Dean Endorsement Weighs on Labor's Thinking
CHICAGO -- Four years ago, two of the biggest unions in the country stunned the political establishment by joining together and endorsing Howard Dean for president. This year they are on divergent paths -- having drawn sharply different lessons from the 2004 experience
As the Democratic candidates gather for tonight's AFL-CIO debate at Soldier Field, the two unions reflect the competing philosophies inside the labor movement about endorsement strategies. Should they try to pick a winner, or reward candidates most committed to their agenda?
In November 2003, Gerald McEntee and Andy Stern pulled off what looked like a coup when they unexpectedly joined forces and put the muscle of their two unions -- the American Federation of State, County and Municipal Employees (AFSCME) and the Service Employees International Union (SEIU) behind Dean's campaign.
Within three months, Dean's campaign had imploded and the union leaders were left to pick up the pieces. McEntee bolted in a public divorce with the candidate. On the way out the door, in an interview with Adam Nagourney of the New York Times, he described the candidate as "nuts." Stern loyally stood by the former Vermont governor until he pulled out of the race.
McEntee remains haunted by what happened. "I think it was a real learning experience for us," he said during a recent interview in his L Street office in Washington. "I think we jumped in when he was very popular in Iowa. But we didn't drill down far enough in terms of our own membership. It taught us that, as far as we can, find out where our members are, what kind of candidate they really want to support."
Another labor official said McEntee feels terribly burned by the experience. "I think he learned a very painful lesson," he said.
The SEIU came to the opposite conclusion. "Our members were very proud of the decision and very proud of the effort that they were engaged in," said Anna Burger, SEIU's secretary-treasurer, during a recent interview in her office overlooking DuPont Circle. "While they were disappointed in the results, they weren't disappointed by the decision to do it."
For the SEIU, finding a candidate who believes in labor's issues and in union workers is more important than picking someone because he or she is the likely winner of the nomination. Burger said when the SEIU membership was polled, that message came through clearly.
I asked Burger, "Isn't that good for John Edwards?"
"I think it is good for John Edwards," she said. "He's been very much out there on the street for working people."
Her comments came moments after she had criticized Hillary Clinton for being slow to put together a health care plan to achieve universal coverage. The SEIU set an Aug. 1 deadline for the candidates to release their plans. The interview with Burger came before that deadline, but Burger was then clearly frustrated with the Clinton campaign.
I asked what were the consequences of missing that deadline "I'm not sure that it's disqualifying," she said. "But I'm certain that it's disappointing. It's not that complicated."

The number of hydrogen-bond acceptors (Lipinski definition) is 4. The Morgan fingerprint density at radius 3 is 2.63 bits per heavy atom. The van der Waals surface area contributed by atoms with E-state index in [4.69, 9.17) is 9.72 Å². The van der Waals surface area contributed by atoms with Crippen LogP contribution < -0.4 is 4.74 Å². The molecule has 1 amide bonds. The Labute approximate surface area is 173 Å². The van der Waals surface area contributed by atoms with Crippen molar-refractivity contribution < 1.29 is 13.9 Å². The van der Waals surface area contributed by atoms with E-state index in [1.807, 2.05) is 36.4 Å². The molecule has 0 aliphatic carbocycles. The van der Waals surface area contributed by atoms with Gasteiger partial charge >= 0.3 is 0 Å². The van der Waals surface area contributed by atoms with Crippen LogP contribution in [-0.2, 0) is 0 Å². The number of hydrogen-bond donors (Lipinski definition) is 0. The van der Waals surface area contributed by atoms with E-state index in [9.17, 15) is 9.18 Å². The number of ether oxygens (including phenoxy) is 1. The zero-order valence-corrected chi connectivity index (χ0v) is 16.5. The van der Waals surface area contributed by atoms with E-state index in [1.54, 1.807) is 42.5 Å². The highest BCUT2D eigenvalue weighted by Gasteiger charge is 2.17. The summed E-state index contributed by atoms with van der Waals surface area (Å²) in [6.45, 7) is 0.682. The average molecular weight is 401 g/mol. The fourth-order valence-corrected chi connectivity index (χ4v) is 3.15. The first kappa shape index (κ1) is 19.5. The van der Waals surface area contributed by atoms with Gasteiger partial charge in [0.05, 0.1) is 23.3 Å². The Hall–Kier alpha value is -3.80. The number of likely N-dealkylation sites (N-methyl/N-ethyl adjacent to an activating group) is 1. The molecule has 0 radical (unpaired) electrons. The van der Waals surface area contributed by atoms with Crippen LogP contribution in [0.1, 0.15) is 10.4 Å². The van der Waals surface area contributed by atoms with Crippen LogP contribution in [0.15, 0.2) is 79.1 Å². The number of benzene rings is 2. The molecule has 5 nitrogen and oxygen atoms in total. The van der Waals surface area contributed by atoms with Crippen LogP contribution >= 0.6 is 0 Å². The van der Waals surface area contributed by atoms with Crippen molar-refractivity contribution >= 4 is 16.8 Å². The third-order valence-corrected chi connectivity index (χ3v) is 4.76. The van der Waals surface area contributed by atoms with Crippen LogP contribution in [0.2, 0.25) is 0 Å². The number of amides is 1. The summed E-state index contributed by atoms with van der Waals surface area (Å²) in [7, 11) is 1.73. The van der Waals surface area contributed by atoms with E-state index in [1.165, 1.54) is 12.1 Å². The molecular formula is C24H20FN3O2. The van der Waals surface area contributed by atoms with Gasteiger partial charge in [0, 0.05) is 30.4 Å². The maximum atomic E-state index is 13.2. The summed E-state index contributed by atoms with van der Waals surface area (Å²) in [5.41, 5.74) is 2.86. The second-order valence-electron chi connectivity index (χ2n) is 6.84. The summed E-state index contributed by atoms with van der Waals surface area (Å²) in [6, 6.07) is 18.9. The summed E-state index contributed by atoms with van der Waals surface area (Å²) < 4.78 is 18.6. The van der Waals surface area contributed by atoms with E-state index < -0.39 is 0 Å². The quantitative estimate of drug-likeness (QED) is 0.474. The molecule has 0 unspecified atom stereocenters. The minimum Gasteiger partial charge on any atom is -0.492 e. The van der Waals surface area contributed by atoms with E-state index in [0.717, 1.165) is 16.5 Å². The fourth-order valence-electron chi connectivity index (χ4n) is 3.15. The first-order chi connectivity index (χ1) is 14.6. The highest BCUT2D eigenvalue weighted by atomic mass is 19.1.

The deadline passed last week without Clinton offering her health care plan. The union issued a release in Burger's name noting that Edwards, Barack Obama, Chris Dodd and Bill Richardson had met the deadline. "Senator Clinton has issued part of her plan, but we're still waiting to find out how many people she would cover and how she would pay for it," she said.
McEntee sees the choice as one of picking a winner. From his perspective, AFSCME could live with virtually any of the candidates on the issues -- although he too noted that Clinton's health care proposals need more fleshing out.
"On issues, we could probably live or be happy with any candidate," he said. "If that's the case, as we go through the issues and really take a long hard look at them, then it will come down to who can win. Who has the best chance of winning. Because [AFSCME members] want to get in the White House. They've been banged around and battered around by the Bush administration and one thing they all believe firmly, they don't want anybody even resembling Bush in the White House for four and or eight more years."
Since their joint endorsement of Dean in 2003, AFSCME and SEIU have gone separate ways within the labor movement. Led by Stern, SEIU and other unions bolted from the AFL-CIO and set up the Change to Win. McEntee's AFSCME stood by AFL-CIO president John Sweeney in opposition to Stern's defection.
Both unions are engaged in lengthy evaluations of the candidates that may -- or may not -- lead to endorsements. At this point, based on Burger's comments, Edwards has some advantage with the 1.9 million member SEIU. But Clinton has strong support from SEIU members in New York, and Obama has support from Illinois SEIU locals. That could stymie the union in the end.
Edwards appears to have less support at AFSCME, according to knowledgeable sources, in part because he is seen as more of a long shot for the White House. In 1992, McEntee sided with Bill Clinton in a surprise move. His ties with the former president remain strong -- Clinton has talked to McEntee a number of times to inquire about the details of their endorsement process -- and the New York senator has also made a point of courting McEntee.
But the president of AFSCME is mindful of his 1.4 million members and he's less likely to do what he did four years ago by taking a gamble with the union's endorsement.
The divergent paths of AFSCME and SEIU this year are, as a result, as interesting and important as their unexpected marriage was in 2003.
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